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Tech Rescue: Artificial Trees to Fight Climate Change

Rajan Sarma

Every year over 36 billion tons of Carbon Dioxide is emitted to the atmosphere. The concentration of Carbon emissions have skyrocketed in the last 70 years due to billions of cars, thousands of power plants run by coal and petroleum. All of these trends have an undeniable correlation with global warming and other inevitable catastrophic changes such as rising seawater levels, unusual weather patterns pretty much all over the globe, and melting of glaciers and ice sheets.

The global land and ocean temperature in January 2020 were at an all-time high in the 141 years of recorded history. The global temperature has had a departure of 1.14 Celsius than the estimated average temperature. Over time scientists and vigilant individuals have realized that it is the sudden technological changes that took place soon after the second industrial revolution which has led to global warming and climate change. Since, climate change is a technological issue - resulting from excessive human activities, in that case, only technological innovations can help us fight against climate change.

The 21st century has witnessed a monumental increase in our technological capabilities, and the technical rescue against climate change is a viable alternative to traditional combating methods such as reforestation, aforestation, and recycling. According to a few experts, the global carbon emission at present exceeds the carbon retention capacity of the natural world. Recent advancements in Artificial Intelligence can tackle climate change to a great extent. To this end, physicist and engineer Klaus Lackner came up with an ingenious idea of developing artificial trees to combat climate change.

The artificial trees for climate change; developed by Lackner, unlike any other tree does not have branches and leaves. However, they function like regular trees by absorbing the carbon dioxide from the atmosphere. Since it is naive to think that humanity is going to reduce carbon emissions, our best bet might be to capture the excess carbon dioxide released into the atmosphere. For instance, the artificial trees developed by Professor Kraus Lackner along with Professor J. Lamar Worzel, unlike natural trees that rely on photosynthesis to remove CO2, uses bits of whitish beige plastic that do the functions of leaves. Artificial trees are a thousand times more efficient in soaking up carbon dioxide than natural trees. Besides, the captured carbon dioxide can also be recycled to generate energy as well.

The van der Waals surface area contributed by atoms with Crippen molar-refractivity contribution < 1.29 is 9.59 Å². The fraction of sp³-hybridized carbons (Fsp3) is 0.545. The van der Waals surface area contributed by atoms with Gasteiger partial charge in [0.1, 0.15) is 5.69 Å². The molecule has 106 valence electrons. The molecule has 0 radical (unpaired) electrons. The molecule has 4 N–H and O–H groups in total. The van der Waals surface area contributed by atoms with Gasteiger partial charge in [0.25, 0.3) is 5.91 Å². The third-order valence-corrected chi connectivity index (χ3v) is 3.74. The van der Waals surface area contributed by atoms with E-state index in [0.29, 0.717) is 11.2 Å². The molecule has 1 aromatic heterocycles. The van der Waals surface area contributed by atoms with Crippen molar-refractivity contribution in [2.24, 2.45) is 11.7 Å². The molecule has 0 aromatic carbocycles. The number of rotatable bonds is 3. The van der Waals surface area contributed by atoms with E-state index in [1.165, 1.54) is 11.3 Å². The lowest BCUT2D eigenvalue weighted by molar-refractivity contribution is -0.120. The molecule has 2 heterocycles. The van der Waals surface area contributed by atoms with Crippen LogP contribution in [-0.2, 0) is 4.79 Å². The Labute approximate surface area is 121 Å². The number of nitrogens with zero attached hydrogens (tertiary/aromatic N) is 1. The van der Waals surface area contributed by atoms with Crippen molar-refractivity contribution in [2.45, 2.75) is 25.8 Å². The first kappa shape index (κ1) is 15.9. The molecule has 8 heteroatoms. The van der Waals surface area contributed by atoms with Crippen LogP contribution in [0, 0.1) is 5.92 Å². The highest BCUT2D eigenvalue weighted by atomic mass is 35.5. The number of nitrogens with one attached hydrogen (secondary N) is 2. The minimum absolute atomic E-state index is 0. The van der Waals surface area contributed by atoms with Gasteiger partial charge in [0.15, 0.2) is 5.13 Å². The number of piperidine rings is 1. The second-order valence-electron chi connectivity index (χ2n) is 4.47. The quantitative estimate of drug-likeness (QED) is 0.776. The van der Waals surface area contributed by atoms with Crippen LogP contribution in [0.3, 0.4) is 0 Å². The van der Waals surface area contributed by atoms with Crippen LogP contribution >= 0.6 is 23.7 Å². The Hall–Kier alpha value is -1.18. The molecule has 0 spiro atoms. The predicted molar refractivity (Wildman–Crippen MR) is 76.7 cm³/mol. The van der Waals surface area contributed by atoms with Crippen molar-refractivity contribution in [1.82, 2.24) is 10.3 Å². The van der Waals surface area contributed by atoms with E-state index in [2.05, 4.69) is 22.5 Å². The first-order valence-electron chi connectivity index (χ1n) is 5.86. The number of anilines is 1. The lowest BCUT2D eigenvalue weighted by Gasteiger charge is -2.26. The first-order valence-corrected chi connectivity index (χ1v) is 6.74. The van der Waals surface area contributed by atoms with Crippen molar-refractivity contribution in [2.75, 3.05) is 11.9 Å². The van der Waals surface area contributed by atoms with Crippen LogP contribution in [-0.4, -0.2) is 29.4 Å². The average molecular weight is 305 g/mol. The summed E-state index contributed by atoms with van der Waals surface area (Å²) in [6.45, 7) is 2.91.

Artificial intelligence in trees imitates the process of photosynthesis. Like real plants, the technology uses carbon dioxide and water as food and sunlight as the energy source. Instead of turning the carbon dioxide into leaves and branches, it provides carbon-rich products such as alcohol. A special kind of solar cells are used to tap in the sunlight. A chemical transformation is created that releases oxygen.

The first prototype of the artificial tree was installed at Arizona State University. At the moment, the cost of developing an artificial tree is equivalent to the cost of manufacturing a car. More developments are needed for an artificial tree to be cost-effective and expand around the world. However, there is no denying the fact that artificial trees are a practical solution to tackle climate change.

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